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Integration Widens CRM's Business Value

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When I consider CRM, I tend to think about it primarily in terms of what it can do for the sales force -- and I suspect I'm not alone, given the popularity of Salesforce.com.

 

But this short piece on Vendor Guru made me rethink CRM. The article discusses how CRM can benefit the whole business when it's integrated with marketing/e-commerce, operations and accounting.

 

I knew CRM could affect marketing and e-commerce, but a less obvious use is integrating CRM with supply chain management to cut fulfillment times. The article also points out that CRM systems can be used to help anticipate and coordinate ordering products.

 

As for accounting, Apatar's blog, which is how I found the Vendor Guru piece, notes that:

"Integrating Customer Relations Management and bookkeeping is probably high on the ToDo list of many companies."

It makes sense that you would want to share the data available in the CRM system, but the Vendor Guru piece points out that integrating the two technologies also gives you the ability to run more detailed, predictive business analysis:

"For instance, customers can be analyzed and prioritized according to profitability. Also, customer sales and cost trends can be used for budgeting purposes."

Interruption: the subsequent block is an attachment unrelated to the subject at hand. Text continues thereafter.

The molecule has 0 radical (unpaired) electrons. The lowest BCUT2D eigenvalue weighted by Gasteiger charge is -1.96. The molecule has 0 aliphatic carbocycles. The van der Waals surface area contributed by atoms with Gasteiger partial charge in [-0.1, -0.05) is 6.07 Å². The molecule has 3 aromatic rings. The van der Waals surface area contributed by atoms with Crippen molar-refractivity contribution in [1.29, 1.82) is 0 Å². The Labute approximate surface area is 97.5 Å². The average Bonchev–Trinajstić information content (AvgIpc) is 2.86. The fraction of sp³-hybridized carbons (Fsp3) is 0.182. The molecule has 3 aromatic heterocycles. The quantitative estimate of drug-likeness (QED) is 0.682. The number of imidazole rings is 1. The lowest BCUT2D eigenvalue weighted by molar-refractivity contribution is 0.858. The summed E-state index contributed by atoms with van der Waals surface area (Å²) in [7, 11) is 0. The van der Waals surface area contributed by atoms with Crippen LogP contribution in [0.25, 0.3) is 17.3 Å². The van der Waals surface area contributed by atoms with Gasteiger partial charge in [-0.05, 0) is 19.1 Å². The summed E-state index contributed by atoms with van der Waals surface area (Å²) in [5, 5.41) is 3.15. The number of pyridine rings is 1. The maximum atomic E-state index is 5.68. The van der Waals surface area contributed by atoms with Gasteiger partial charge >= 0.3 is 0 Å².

CRM is in its hey-day, it seems. Spending is up and, perhaps more significantly, more small businesses are embracing CRM solutions, thanks to the availability of SaaS offerings. The real estate market is a good example of an industry that's recently "discovered" CRM.

 

CRM's expansion is even changing other office technology, according to Denis Pombriant of CRM Buyer, who wrote in an recent e-Commerce Times column

:

"One of the hallmarks of CRM is that its footprint keeps expanding. I think part of the reason is that we have taken to lumping everything that is not a back-office application area into CRM. In fact, some people are even using front office interchangeably with CRM these days, myself included."

CRM, in and of itself, can be impressive and offer great productivity boosts. But it's easy to become focused on the immediate need and miss how a technology implementation -- and in particular integrating that technology with other systems - could affect other areas of the business down the line. (I suspect this is another peril of IT being too project-focused.)

 

And that's why I really wanted to point out this Vendor Guru piece. The article itself is brief and a bit superficial, but it's a great reminder to think beyond the immediate installation or integration project and see how your work can benefit the whole organization.

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